Book sales overtake ebook downloads for first time in three years...

  • Booksellers enjoyed their best week in three years in the lead-up to Christmas
  • Celebrity books by Jamie Oliver, Miranda Hart and Jamie Oliver were the most popular sellers
By Harriet Cooke

Printed books made a surprise comeback this Christmas after figures revealed the strongest week of sales in three years.
The autobiographies of TV star Miranda Hart and Olympic cyclist Bradley Wiggins were believed to be key factors in the surge of book-buying in the Christmas rush.
Cookbook: Jamie's 15 Minute MealsPhysical books have seen dwindling sales in recent years due to the increased use of e-readers and tablets, but this Christmas their fortunes were reversed.

Success: Jamie Oliver (left) took the crown of most-popular book this Christmas after his 15-Minute Meals sold 140,155 copies in the UK last week

Book: Is It Just Me? by Miranda Hart
Right: Is It Just Me? - the memoirs of Miranda Hart (left) - came second in the UK Christmas book chart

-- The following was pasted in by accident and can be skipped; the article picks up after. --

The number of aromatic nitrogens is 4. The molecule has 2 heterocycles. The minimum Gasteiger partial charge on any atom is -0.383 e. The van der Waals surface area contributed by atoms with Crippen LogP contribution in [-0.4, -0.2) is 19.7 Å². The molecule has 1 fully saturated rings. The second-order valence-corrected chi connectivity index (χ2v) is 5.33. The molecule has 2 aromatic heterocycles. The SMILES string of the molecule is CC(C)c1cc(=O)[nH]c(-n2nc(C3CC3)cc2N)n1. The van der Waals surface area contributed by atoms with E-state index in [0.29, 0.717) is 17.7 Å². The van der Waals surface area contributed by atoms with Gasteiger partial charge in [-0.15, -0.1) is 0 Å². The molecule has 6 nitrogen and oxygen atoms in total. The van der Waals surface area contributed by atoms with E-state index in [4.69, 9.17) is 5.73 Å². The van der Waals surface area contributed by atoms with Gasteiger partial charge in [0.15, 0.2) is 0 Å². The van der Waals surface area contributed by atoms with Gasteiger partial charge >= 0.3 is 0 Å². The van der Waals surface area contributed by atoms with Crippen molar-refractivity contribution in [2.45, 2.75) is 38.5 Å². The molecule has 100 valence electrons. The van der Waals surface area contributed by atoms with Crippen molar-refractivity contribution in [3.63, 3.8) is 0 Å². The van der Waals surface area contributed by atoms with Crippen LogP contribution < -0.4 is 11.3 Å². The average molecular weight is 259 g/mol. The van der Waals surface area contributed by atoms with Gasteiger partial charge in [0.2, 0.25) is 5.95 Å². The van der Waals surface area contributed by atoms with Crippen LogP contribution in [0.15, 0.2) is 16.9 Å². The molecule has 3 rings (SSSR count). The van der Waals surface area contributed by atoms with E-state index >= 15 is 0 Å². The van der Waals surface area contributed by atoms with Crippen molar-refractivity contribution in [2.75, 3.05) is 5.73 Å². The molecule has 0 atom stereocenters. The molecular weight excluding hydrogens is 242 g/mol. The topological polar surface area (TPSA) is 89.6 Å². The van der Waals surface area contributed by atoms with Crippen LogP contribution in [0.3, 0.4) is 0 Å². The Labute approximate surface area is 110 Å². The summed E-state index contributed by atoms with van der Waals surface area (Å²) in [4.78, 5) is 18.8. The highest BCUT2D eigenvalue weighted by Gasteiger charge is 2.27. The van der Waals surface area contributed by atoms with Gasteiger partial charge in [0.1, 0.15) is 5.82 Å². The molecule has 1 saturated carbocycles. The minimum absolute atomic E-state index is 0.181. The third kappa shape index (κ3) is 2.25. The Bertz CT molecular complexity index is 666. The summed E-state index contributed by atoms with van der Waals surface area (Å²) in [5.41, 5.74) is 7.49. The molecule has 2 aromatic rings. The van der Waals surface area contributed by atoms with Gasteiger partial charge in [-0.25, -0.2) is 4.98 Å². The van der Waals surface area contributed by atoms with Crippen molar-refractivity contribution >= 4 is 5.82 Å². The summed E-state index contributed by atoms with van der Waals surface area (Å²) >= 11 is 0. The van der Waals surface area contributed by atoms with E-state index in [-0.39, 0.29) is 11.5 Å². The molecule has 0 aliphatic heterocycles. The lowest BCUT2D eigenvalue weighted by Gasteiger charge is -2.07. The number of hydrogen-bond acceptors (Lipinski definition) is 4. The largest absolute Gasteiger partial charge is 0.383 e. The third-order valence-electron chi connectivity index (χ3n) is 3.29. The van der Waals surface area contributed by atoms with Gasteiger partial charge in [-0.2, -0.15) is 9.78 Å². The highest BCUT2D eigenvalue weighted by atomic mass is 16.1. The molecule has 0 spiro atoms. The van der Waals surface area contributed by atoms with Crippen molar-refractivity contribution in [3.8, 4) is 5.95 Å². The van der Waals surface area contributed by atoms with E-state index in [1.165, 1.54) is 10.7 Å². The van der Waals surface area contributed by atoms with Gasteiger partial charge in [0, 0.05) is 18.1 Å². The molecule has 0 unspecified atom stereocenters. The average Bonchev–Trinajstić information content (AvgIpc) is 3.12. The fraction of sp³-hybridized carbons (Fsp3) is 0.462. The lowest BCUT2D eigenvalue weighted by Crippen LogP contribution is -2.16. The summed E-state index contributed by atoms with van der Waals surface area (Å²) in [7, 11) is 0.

The industry saw takings of £75.4million in the week ending December 22 - up by 20 per cent on the previous week and £1.4million higher than the same period in 2011.
Most popular was Jamie Oliver's 15-Minute Meals, which sold 140,155 copies in the UK last week.
Second was comic Miranda Hart's Is It Just Me?, in which the star looks back on her childhood, followed by Bradley Wiggins's account of his journey through the Tour de France and the Olympics.
The titles sold 64,691 and 59,524 copies respectively.

Full story at The Daily Mail

Stories from Galley Cat

What Is the Happiest Word?

What do you think is the happiest word? A team of mathematicians from the University of Vermont published a paper examining 10,000 of the most frequently-used English words. The group took this information and surveyed people; the collected data was used to rank the words according to happiness. The word "laughter" captured the number one spot and the word "terrorist" finished in last place. Mental Floss writer Arika Okrent picked 25 words that she... read more>>

The Joy of Books

Out of all the videos we posted on GalleyCat this year, "The Joy of Books" was the most popular--watch books frolick inside a closed bookshop. If the video inspires you to support your local bookstore, here are some links: Best Indie Bookstores on Twitter and How to Buy eBooks from an Indie Bookstore. Here's more about the video: "After organizing our bookshelf almost a year ago, my wife and I decided to take... read more>>

Top 10 Most Read Books in the World